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  • 1 час, 29 минут назад 09.08.2022Health Care
    Bowel cancer: The symptom that’s ‘worse at night’ – can signal a cure is ‘highly unlikely’

    Bowel cancer is one of the most common types of cancer diagnosed in the UK. Like all forms of cancer, spotting the symptoms earlier rather than later determines the prognosis. That’s because cancerous cells become harder to treat once they spread to other areas of the body.

    Bowel cancer that’s spread is known as advanced bowel cancer. This means the cancer has spread from the back passage (rectum) and large intestines (colon) to other parts of the body, such as the liver.

    One telltale sign the cancer has spread to the lungs is a “cough that doesn’t go away (often worse at night)”, warns Cancer Research UK.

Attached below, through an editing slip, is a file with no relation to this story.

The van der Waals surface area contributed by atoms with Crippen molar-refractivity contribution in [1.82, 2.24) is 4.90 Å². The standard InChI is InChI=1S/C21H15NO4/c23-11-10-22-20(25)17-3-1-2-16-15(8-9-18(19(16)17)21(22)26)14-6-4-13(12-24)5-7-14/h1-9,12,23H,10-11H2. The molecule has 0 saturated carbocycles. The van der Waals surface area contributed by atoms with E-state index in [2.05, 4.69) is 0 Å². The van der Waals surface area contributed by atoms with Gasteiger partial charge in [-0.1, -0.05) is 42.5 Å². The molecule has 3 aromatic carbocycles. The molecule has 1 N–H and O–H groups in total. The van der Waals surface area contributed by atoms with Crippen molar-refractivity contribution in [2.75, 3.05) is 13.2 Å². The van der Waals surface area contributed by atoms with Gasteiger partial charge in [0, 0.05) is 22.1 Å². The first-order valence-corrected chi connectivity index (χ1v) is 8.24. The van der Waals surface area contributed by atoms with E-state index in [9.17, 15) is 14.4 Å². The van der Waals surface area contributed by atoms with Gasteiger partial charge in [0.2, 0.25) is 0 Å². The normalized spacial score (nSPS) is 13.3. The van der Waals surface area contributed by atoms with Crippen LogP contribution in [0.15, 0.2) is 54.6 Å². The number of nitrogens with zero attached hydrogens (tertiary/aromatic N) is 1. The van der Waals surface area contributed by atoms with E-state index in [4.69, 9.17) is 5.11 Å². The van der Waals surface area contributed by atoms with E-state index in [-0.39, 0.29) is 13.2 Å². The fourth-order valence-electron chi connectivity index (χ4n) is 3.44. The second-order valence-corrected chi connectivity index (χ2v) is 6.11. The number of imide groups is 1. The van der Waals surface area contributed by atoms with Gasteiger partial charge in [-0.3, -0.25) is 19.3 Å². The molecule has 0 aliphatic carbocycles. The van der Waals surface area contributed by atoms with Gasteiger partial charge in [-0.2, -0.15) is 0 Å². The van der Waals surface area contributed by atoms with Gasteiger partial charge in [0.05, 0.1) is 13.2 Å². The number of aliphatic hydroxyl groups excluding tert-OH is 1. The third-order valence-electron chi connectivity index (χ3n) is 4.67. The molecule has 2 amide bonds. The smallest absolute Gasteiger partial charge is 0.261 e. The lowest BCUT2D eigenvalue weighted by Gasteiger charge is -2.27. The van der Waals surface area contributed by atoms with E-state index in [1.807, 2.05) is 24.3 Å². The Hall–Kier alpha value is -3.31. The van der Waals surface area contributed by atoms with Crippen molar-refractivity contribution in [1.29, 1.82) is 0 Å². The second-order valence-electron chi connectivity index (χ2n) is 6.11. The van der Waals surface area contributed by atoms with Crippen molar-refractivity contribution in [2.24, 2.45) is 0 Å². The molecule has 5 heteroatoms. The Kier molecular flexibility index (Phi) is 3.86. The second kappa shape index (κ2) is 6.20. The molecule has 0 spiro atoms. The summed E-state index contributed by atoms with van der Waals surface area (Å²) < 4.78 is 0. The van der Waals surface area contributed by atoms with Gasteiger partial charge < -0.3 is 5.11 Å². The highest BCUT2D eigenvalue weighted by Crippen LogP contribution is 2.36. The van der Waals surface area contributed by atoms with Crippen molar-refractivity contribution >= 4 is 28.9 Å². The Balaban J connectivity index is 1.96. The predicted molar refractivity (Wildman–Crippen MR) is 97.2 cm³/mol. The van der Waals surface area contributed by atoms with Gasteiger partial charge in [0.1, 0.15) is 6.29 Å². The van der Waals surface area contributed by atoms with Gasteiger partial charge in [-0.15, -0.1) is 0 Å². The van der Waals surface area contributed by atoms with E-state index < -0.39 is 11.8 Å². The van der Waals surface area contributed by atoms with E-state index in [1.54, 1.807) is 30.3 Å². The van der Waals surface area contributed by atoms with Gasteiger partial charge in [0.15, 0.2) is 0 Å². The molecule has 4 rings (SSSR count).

Other telltale signs include:

    Unfortunately, a complete cure is not always possible at this stage and there’s sometimes a risk that the cancer could come back at a later stage.

    “A cure is highly unlikely in more advanced cases that cannot be removed completely by surgery,” warns the NHS.

    That’s why acting on abnormal changes as soon as they emerge is critical.

    According to the NHS, more than 90 percent of people with bowel cancer have one of the following combinations of symptoms:

    The health body advises seeing a GP if you have any of the symptoms of bowel cancer for three weeks or more.

    “When you first see a GP, they’ll ask about your symptoms and whether you have a family history of bowel cancer.”